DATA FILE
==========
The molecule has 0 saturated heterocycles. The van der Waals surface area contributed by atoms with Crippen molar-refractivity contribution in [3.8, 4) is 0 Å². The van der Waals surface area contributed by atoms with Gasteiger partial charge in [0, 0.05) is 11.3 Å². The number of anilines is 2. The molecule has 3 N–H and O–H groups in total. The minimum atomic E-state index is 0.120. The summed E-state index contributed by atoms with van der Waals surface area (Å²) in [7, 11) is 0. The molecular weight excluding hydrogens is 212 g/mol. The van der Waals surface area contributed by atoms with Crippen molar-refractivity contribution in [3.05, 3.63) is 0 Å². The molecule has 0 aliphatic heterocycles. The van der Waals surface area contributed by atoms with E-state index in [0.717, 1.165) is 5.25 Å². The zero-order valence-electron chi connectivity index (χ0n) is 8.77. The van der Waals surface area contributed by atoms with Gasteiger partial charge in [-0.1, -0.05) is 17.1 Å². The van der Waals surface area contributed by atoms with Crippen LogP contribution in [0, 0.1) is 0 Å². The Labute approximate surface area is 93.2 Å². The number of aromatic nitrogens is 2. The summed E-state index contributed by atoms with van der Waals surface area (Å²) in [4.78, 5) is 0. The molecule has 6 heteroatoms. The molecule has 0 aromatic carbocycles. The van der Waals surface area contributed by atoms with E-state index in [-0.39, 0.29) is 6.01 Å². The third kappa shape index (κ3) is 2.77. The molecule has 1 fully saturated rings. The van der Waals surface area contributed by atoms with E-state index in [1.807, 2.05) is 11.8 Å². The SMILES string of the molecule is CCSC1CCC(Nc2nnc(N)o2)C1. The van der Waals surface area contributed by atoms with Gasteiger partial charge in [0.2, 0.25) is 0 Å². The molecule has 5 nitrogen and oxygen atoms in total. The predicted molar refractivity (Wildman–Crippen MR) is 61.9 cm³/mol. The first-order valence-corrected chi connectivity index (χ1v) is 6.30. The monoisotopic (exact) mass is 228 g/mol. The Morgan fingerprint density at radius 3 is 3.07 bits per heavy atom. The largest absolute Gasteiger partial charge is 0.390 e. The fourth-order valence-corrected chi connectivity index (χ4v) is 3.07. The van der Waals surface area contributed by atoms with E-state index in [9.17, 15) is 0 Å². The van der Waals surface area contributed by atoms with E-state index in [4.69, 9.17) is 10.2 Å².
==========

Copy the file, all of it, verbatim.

The molecule has 0 saturated heterocycles. The van der Waals surface area contributed by atoms with Crippen molar-refractivity contribution in [3.8, 4) is 0 Å². The van der Waals surface area contributed by atoms with Gasteiger partial charge in [0, 0.05) is 11.3 Å². The number of anilines is 2. The molecule has 3 N–H and O–H groups in total. The minimum atomic E-state index is 0.120. The summed E-state index contributed by atoms with van der Waals surface area (Å²) in [7, 11) is 0. The molecular weight excluding hydrogens is 212 g/mol. The van der Waals surface area contributed by atoms with Crippen molar-refractivity contribution in [3.05, 3.63) is 0 Å². The molecule has 0 aliphatic heterocycles. The van der Waals surface area contributed by atoms with E-state index in [0.717, 1.165) is 5.25 Å². The zero-order valence-electron chi connectivity index (χ0n) is 8.77. The van der Waals surface area contributed by atoms with Gasteiger partial charge in [-0.1, -0.05) is 17.1 Å². The van der Waals surface area contributed by atoms with Crippen LogP contribution in [0, 0.1) is 0 Å². The Labute approximate surface area is 93.2 Å². The number of aromatic nitrogens is 2. The summed E-state index contributed by atoms with van der Waals surface area (Å²) in [4.78, 5) is 0. The molecule has 6 heteroatoms. The molecule has 0 aromatic carbocycles. The van der Waals surface area contributed by atoms with E-state index in [-0.39, 0.29) is 6.01 Å². The third kappa shape index (κ3) is 2.77. The molecule has 1 fully saturated rings. The van der Waals surface area contributed by atoms with E-state index in [1.807, 2.05) is 11.8 Å². The SMILES string of the molecule is CCSC1CCC(Nc2nnc(N)o2)C1. The van der Waals surface area contributed by atoms with Gasteiger partial charge in [0.2, 0.25) is 0 Å². The molecule has 5 nitrogen and oxygen atoms in total. The predicted molar refractivity (Wildman–Crippen MR) is 61.9 cm³/mol. The first-order valence-corrected chi connectivity index (χ1v) is 6.30. The monoisotopic (exact) mass is 228 g/mol. The Morgan fingerprint density at radius 3 is 3.07 bits per heavy atom. The largest absolute Gasteiger partial charge is 0.390 e. The fourth-order valence-corrected chi connectivity index (χ4v) is 3.07. The van der Waals surface area contributed by atoms with E-state index in [9.17, 15) is 0 Å². The van der Waals surface area contributed by atoms with E-state index in [4.69, 9.17) is 10.2 Å².